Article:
1. Track and monitor all access to network resources and cardholder data

IMPLEMENT LOG MANAGEMENT, ALERTS AND SYSTEM RULES

Establish log management, and log management system rules, to keep track of and be alerted to any anomalies in the system. The quicker your ability to spot suspicious activity, the quicker you can react and minimize damage. Logging mechanisms also allow you to analyze activity over time and have a point of reference to recognize anomalies.

  1. Regularly test security systems and processes

CLEARLY UNDERSTAND ENVIRONMENT AND TEST REGULARLY

Security controls are only useful if they work! Find out how effective your controls are by monitoring your systems and testing to see if they function as intended. This control also involves vulnerability management and staying ahead of viruses and malware, all of which may send a functioning system over to the uneffective side.

  1. Maintain a policy that addresses information security for all personnel

RISK ASSESSMENT, INCIDENT RESPONSE PLAN AND DOCUMENT EVERYTHING

Information security policies are the backbone of your security plans and help to keep a record of procedures and controls, useful for analysis and reference. This control includes implementing a risk assessment process, creating an incident response plan, and ensuring there are policies and procedures recorded for everything. Your policies should address all employees and reflect your company’s commitment to PCI DSS compliance.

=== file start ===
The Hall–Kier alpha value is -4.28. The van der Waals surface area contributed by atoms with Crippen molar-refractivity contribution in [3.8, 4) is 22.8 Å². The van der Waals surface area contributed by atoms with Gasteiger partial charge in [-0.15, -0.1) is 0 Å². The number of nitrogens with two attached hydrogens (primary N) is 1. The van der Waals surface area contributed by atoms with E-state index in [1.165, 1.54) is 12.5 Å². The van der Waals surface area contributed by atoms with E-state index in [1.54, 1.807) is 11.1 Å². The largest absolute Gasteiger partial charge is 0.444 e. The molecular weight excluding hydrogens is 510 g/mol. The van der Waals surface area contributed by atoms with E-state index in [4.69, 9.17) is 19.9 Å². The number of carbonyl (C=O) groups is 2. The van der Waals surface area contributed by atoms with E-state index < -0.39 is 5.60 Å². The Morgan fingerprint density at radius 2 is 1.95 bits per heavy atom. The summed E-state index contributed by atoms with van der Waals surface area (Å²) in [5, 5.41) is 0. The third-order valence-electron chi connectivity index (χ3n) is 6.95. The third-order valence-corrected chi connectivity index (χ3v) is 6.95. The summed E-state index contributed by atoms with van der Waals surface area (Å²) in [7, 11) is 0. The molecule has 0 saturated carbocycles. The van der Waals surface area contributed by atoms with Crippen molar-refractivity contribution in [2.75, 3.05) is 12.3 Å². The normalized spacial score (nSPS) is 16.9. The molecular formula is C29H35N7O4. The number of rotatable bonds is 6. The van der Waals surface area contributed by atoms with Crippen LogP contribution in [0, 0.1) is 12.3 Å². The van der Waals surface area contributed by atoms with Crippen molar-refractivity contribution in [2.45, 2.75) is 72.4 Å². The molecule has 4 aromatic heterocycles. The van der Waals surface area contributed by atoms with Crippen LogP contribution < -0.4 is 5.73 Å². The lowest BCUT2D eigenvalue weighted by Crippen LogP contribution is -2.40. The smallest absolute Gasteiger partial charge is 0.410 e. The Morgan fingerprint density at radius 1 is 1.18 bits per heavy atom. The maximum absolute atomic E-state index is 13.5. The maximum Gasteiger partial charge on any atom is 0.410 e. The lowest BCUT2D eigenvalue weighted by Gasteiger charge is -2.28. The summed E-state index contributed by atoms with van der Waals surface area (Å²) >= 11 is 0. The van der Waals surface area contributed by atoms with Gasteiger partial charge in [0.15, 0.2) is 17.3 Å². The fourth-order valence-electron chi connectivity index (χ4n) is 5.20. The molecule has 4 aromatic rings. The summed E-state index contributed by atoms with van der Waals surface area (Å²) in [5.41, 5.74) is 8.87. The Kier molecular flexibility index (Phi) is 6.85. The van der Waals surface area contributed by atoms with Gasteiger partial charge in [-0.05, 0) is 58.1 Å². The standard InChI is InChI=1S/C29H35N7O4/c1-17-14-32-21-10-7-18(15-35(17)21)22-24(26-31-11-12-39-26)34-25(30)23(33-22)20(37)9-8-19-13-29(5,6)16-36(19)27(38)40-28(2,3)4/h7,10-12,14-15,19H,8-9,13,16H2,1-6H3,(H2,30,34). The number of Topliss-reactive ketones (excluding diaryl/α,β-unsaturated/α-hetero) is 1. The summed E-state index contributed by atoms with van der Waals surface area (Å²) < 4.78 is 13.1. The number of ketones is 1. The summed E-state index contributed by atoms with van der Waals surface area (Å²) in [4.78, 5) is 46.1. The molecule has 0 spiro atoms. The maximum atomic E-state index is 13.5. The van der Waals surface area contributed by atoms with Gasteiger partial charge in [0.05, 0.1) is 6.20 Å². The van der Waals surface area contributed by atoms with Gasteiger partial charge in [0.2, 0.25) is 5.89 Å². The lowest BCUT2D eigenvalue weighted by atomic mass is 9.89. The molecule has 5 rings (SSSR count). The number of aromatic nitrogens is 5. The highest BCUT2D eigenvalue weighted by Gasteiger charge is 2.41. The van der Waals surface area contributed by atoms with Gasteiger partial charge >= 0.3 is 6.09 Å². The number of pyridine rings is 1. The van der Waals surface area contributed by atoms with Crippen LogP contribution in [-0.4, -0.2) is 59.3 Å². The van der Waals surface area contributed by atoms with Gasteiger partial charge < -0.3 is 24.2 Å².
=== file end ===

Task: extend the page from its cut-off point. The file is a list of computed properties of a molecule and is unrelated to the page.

The PCI DSS Checklist for 2022

  • Consider your card payment environment and establish which systems and components are within scope for the PCI audit.
  • Establish your merchant level or service provider status and determine your PCI DSS reporting requirements.
  • Draw up a diagram of exactly where cardholder data interacts with your system in any form, whether its storage, transmission or passing through your website.
  • Take an inventory of IT assets and business processes for payment card processing and analyze for vulnerabilities.
  • Take a risk assessment to identify gaps in security. (This can also help you to establish a continuous security plan that will make compliance with any standard easier and achievable.)
  • Work through the appropriate number of PCI requirements, according to your merchant level, and measure your compliance against each.
  • Remediate. 
  • Prepare for reporting.
  • Submit report.

Using an automated compliance management software can be invaluable to ensure you cover all the requirements and track your progress. Remediation can also be achieved with ease through automated remediation insights, assignments and tracking using a modern compliance solution. Choose a software like Centraleyes that offers full preparation for each of the SAQ’s or RoC of the PCI DSS and will pave the way from start to finish for a successful compliance journey. Watch a demo now and see why our customers enjoy complying with PCI DSS.

Start Getting Value With
Centraleyes for Free

See for yourself how the Centraleyes platform exceeds anything an old GRC
system does and eliminates the need for manual processes and spreadsheets
to give you immediate value and run a full risk assessment in less than 30 days